Merriam Webster’s primary definition of  “anarchy” is a) “absence of government” and b) “a state of lawlessness or political disorder due to the absence of governmental authority.”

Liberty is defined as  a : the power to do as one pleases b : freedom from physical restraint c : freedom from arbitrary or despotic control d : the positive enjoyment of various social, political, or economic rights and privileges e : the power of choice. The definition liberty invokes is the ability to excercise those freedoms and choices free from despotic control, and with individual rights protected under the law (i.e. a Constitution).

The group ALEC – or “American Legislative Exchange Council” was virtually unknown prior to a few weeks ago. That’s the way they wanted it. Thanks to historical scholar William Cronon at The University of Wisconsin, the functions of this group are becoming widely known, and that is a good thing for democracy. The following links can be used as reference for specific programs, information, members, and schedules for this group – save them and browse as you wish.

ALEC’s recently uncovered State Budget_toolkit is the document they want us to see the least. Literally titled a “toolkit”, it outlines policies and legislation for implementing their plan through Scott Walkers all over the nation, state by state.

ALEC is a semi-secretive group formed in 1973 by Henry Hyde, Lou Barnett, and Paul M. Weyrich. The visible, front membership is composed of thousands of state legislators, who pay a small fee for membership and conference attendance. In the past, this has given the group an image of looking non-partisan with broad public support – in truth, its corporate members pay large fees for membership, sponsorship, and access to member legislators. Almost 82% of its income is paid by these large corporations, only about 2% comes from legislator members. In 2009, over 100 ALEC- authored bills were passed in statehouses across the country, including the controversial 2010 Arizona Immigration bill. The list of ALEC supporters reads like a who’s who of big American business and political influence. Koch Industries, Exxon, Enron, Wal Mart, Shell, Pfizer, Philip Morris, RJ Reynolds, AT&T, the list goes on. The legislation drafted and proposed by ALEC serves one purpose – the advancement of interests profitable to these corporate entities. Their documented legislation is proof of their motives – solidify the position of corporate America as the only remaining political influence, eliminating the competition.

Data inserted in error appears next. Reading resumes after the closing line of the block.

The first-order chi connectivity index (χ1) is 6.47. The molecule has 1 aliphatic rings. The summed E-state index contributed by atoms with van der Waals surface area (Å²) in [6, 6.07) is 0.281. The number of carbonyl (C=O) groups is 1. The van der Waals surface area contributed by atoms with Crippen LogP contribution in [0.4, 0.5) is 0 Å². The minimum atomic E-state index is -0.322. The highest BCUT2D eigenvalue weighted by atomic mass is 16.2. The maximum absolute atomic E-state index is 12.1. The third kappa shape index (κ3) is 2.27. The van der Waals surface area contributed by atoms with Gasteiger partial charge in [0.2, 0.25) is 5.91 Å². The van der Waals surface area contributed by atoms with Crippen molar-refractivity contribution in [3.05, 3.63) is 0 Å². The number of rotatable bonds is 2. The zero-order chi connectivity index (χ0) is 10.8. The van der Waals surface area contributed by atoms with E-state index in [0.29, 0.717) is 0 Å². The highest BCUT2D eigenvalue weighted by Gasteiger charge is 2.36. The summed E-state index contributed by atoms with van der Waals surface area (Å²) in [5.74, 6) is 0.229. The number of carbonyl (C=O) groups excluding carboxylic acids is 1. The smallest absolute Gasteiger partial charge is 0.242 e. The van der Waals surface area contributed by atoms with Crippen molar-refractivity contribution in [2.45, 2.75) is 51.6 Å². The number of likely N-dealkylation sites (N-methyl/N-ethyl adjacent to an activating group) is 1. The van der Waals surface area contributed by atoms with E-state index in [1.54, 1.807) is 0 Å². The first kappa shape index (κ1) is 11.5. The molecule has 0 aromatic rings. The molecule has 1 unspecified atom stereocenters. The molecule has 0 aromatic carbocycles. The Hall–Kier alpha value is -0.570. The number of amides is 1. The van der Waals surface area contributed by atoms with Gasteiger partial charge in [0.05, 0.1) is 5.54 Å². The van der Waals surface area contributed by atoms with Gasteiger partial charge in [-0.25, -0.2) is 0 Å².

The group specializes in research and drafting legislation to consolidate power. Creating a form of corporate management, with reduction of legislative oversight to drastically cut services they consider “low priority.” Members are taught at expense – paid conventions and seminars to “prioritize” spending as necessary functions of government. The group admits in their “toolkit” that this will bring about ideological battles – an intentional action that will pit middle class workers against each other. These seminars are attended by legislators who are given “cut-and-paste” bills ready for enacting in their state. Under current political donation statutes, these “donations” in the form of “education” do not need to be reported, even though they amount to hundreds of millions of dollars (NPR Report). Resolutions such as this have appeared almost simultaneously in multiple states; this one calling for a resolution to withdraw said state from Regional Climate Initiatives based on the groups denial of climate change science:

“WHEREAS, there has been no credible economic analysis of the costs associated with carbon reduction mandates and the consequential effect of the increasing costs of doing business in the State of ______;
WHEREAS, forcing business, industry, and food producers to reduce carbon emissions through government mandates and cap-and-trade policies under consideration for the regional climate initiative will increase the cost of doing business, push companies to do business with other states or nations, and increase consumer costs for electricity, fuel, and food;